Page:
On 30 September 1980, the International Christian Embassy Jerusalem was dedicated at a ceremony attended by 1,000 Christians from 32 nations who were gathered in the Holy City for the first public Christian celebration of the biblical Feast of Tabernacles. Jerusalem’s beloved mayor, Teddy Kollek, officiated at the opening and remarked: “This has been one of the most moving ceremonies I have ever attended in my life”.

In its early years, the ICEJ’s strongest support came from evangelical Christians in Western nations who identified closely with the Embassy’s mandate to ‘comfort’ the Jewish people in response to the long, sad history of Christian antisemitism. In more recent decades, however, the Evangelical movement has experienced enormous growth in Latin America, Africa and Asia, where there are now tens of millions of new Christians who have a remarkable love and zeal for Israel and are seeking to connect with the Jewish state and people through the ICEJ.

Today, the International Christian Embassy Jerusalem remains at the forefront of the global Christian Zionist movement, with branch offices and representatives in over 90 nations and supporters drawn from more than 170 countries worldwide.


Christian support for Israel stands at unprecedented levels today, as there are tens of millions of Christians worldwide who have a compelling love for Israel and Jewish people. The irony is that Christians are finally getting their hearts right towards the Jewish people, unlike past Christian generations, and yet we are still being vilified as a danger to Jews and even to world peace. Meanwhile, the media often wrongly portray Christian Zionism as a recent outgrowth of the American Christian Right. Yet the Christian Zionist movement has a long noble history, a global scope, and very upright motives towards Israel and our fellow humans.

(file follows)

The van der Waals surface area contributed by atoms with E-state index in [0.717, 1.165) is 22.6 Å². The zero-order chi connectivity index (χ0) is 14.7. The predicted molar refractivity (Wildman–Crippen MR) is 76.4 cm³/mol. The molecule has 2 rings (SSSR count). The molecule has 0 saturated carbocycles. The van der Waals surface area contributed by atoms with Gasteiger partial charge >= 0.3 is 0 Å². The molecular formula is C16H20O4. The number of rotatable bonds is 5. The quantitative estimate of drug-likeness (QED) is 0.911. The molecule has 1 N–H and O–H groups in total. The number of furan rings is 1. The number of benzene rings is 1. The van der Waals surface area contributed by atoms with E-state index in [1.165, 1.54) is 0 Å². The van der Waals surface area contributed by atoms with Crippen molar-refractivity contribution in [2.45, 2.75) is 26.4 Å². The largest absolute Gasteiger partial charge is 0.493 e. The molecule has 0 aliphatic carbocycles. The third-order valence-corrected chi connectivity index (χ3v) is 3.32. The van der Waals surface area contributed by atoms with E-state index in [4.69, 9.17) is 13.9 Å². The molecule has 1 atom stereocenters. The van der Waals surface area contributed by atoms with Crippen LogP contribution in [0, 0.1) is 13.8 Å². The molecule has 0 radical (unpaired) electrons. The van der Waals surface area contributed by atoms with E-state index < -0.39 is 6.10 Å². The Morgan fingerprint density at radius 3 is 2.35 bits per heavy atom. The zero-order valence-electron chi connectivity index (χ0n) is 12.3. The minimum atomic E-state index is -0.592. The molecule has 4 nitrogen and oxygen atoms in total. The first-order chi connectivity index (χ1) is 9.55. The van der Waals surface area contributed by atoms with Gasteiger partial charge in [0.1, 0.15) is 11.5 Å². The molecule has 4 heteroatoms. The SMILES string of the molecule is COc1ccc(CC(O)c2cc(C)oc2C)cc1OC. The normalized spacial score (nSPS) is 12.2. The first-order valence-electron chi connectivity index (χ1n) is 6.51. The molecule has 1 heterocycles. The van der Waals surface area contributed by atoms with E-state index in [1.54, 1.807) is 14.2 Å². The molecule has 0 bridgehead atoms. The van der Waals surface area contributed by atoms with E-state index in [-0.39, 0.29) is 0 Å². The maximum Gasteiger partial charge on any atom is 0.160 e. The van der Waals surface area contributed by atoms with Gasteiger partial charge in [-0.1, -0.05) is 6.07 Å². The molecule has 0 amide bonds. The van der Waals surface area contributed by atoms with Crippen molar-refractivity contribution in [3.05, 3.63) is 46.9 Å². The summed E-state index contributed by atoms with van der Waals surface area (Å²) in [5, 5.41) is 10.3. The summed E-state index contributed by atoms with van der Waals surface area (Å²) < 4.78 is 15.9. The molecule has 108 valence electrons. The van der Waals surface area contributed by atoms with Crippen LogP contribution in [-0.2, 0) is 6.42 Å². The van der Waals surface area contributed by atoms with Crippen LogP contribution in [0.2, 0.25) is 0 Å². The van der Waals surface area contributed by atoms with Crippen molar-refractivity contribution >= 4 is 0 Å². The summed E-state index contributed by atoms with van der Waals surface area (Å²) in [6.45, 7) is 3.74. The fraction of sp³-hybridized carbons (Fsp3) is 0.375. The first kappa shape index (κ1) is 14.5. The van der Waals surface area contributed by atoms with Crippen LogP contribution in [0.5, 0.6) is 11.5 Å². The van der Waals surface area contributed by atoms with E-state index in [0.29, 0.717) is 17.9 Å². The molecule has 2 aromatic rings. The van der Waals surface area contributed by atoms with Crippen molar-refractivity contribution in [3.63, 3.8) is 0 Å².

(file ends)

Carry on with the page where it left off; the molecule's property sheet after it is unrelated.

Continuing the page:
Christian Zionism is largely an extension of the Evangelical movement, which actually dates back to the Moravian revival several decades before Martin Luther and the Protestant Reformation, when Christians first began rediscovering the ‘born again’ experience of the New Testament. And as the Bible became available again in the common languages of Europe, many new Evangelical believers found that the antisemitic teachings of the established churches were not supported by Scripture. Small Pietist sects arose who studied their Bibles in Hebrew and identified with the Jews as a fellow persecuted religious minority. The Puritans of the 17th century were Christian Zionist by belief, as were those swept up in the great Wesleyan revivals. In Britain, the movement became known as “Restorationism”, which even came to be the prevailing view within the Anglican Church and eventually birthed the Balfour Declaration of 1917.

Thus, Christian Zionism predates the Jewish ‘political’ Zionist movement by decades if not centuries, and Theodor Herzl himself coined the term “Christian Zionist” at the First Zionist Congress in Basel in 1897.

Today, the Evangelical movement is the fastest growing stream of Christianity worldwide, and pro-Israel Christians can be found in nearly every nation on earth. Estimates now run as high as 700 million Evangelicals worldwide, and most tend to have a favorable view of Israel. This is due to their great respect for the authority and veracity of the Bible, and to their simple belief that modern Israel is the same as ancient Israel – the chosen people of God.

Still, Christian Zionism is a broad, diverse movement, with many expressions around the globe. The ICEJ views itself more as carrying on the work and legacy of the British Restorationists and their very pragmatic, responsible brand of pro-Israel Christian activism. We prefer to be seen as Christian adherents to ‘Biblical Zionism.’ This is the view that the God of the Bible elected both the land and the people of Israel for the purpose of world redemption, and that the modern Jewish restoration to their ancient homeland is evidence of God being faithful to His covenant promises to the Patriarch Abraham to deliver the Land of Canaan as an “everlasting possession” to his natural descendants (Genesis 17:8).

Based on this understanding, our stand with Israel is not anti-Arab but a reflection of our belief that God chose Israel because of His great love for all mankind. Further, our support for Israel is not rooted in ‘End Time’ prophecies, but in God’s faithful character to always keep His covenant promises to Israel (Genesis 12:1-3; Psalm 105:8-15; Matthew 19:28; Romans 15:8-9; Galatians 3:15-18; Hebrews 6:13-20).